9/15/2013 1:45 P.M. ET
Rasmus gets breather due to 'body soreness'
By Gregor Chisholm / MLB.com
TORONTO -- Colby Rasmus was held out of the Blue Jays' lineup on Sunday afternoon because of what's being described as "general body soreness."
Rasmus missed more than a month because of a strained oblique before returning on Friday night. He homered in each of his first two games back, but woke up on Sunday with some discomfort and decided to take the day off.
The 27-year-old was quick to dismiss any notion that he has aggravated his oblique, and instead said the soreness stemmed from playing on the AstroTurf at Rogers Centre following a prolonged absence from the field.
"Just a little sore and trying to watch myself a little bit," said Rasmus, who was originally listed in the lineup but became a late scratch prior to game time. "I hadn't played in a month, woke up this morning a little sore and I thought it would be best not to push myself too much and be smart about it."
Rasmus didn't have the luxury of appearing in rehab games prior to his return, and the drastic increase of intensity over a short period of time could have played a role in his body not responding well.
The former first-round Draft pick of the Cardinals wasn't sure how much time he would need to rest, but with an off-day coming on Monday, it's possible Rasmus could return on Tuesday night against the Yankees.
Despite the recent injuries, Rasmus has enjoyed a breakout season at the plate. He is hitting .275 with 20 homers and 63 RBIs while posting an .828 OPS in 114 games.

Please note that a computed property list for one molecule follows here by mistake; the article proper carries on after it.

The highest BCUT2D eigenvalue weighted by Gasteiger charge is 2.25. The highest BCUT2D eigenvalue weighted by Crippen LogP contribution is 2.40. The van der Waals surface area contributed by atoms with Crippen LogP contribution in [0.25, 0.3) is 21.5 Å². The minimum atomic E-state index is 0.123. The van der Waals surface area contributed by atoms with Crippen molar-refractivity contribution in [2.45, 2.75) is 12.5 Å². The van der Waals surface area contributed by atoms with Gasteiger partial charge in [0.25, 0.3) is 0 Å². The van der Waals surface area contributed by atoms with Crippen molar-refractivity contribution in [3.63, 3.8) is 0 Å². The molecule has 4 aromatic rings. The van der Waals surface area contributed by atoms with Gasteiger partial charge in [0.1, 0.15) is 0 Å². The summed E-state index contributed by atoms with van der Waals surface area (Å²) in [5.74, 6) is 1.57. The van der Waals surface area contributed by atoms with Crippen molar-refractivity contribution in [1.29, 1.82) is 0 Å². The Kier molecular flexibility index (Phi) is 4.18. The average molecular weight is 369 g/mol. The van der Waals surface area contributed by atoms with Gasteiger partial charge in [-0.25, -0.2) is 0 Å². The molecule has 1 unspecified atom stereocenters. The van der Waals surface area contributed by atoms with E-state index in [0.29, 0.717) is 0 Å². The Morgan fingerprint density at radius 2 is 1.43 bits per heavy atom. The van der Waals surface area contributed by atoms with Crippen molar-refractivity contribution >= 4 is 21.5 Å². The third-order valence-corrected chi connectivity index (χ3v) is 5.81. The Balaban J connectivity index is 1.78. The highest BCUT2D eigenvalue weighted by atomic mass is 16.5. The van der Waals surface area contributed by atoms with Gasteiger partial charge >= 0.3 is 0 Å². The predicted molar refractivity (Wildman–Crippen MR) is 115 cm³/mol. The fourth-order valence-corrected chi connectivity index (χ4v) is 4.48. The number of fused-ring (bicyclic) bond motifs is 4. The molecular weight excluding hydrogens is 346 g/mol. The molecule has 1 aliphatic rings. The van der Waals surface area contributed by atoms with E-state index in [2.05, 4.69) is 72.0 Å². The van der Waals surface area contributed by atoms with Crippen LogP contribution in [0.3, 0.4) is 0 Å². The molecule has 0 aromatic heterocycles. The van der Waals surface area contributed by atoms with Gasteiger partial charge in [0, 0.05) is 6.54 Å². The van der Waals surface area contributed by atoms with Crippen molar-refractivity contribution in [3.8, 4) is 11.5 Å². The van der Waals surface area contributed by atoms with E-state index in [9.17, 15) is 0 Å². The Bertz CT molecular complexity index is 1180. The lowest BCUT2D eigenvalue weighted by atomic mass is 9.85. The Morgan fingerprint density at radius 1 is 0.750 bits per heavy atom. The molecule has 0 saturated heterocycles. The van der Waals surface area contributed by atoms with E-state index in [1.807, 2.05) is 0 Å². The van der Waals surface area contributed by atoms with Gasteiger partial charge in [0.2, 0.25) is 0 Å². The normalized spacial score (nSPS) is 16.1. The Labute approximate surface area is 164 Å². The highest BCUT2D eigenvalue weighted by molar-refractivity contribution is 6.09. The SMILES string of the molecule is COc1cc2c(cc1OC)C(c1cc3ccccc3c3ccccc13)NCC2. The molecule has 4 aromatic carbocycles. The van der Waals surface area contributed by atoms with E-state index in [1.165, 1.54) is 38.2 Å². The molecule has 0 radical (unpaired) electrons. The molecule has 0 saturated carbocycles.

"I'm not 22 anymore ... knowing that I'm just trying to make sure I keep myself healthy and I'm able to finish strong," Rasmus said. "Obviously I want to play today, but woke up a little sore this morning so I just kind of pulled the reins back to make sure I'm able to do that."
Janssen reaches 30-save mark in impressive season
TORONTO -- The back end of the Blue Jays' bullpen was in a state of constant flux until right-hander Casey Janssen took over as closer midway through the 2012 season.
The likes of Jeremy Accardo, Kevin Gregg, Frank Francisco, Jon Rauch and Francisco Cordero attempted to solidify the ninth inning over the years, but ultimately failed.
The closer role was an obvious weakness, but Janssen has been relatively flawless since getting his shot last May. The veteran right-hander had been passed over before, but he has quickly made up for lost time and after pitching a scoreless ninth inning on Saturday afternoon, he also reached the 30-save plateau for the first time in his career.
"It's a nice little milestone," Janssen said. "I still want to close out as many games as I can to finish the year. I said it when I took the job, I just kind of wanted to take the opportunity to have my name be recognized around baseball as a guy who is a viable late-inning arm.
"I don't know if I ever would have imagined being a closer saving 30 games, but I wished, I thought and I hoped I could and it was just a matter of getting the opportunity."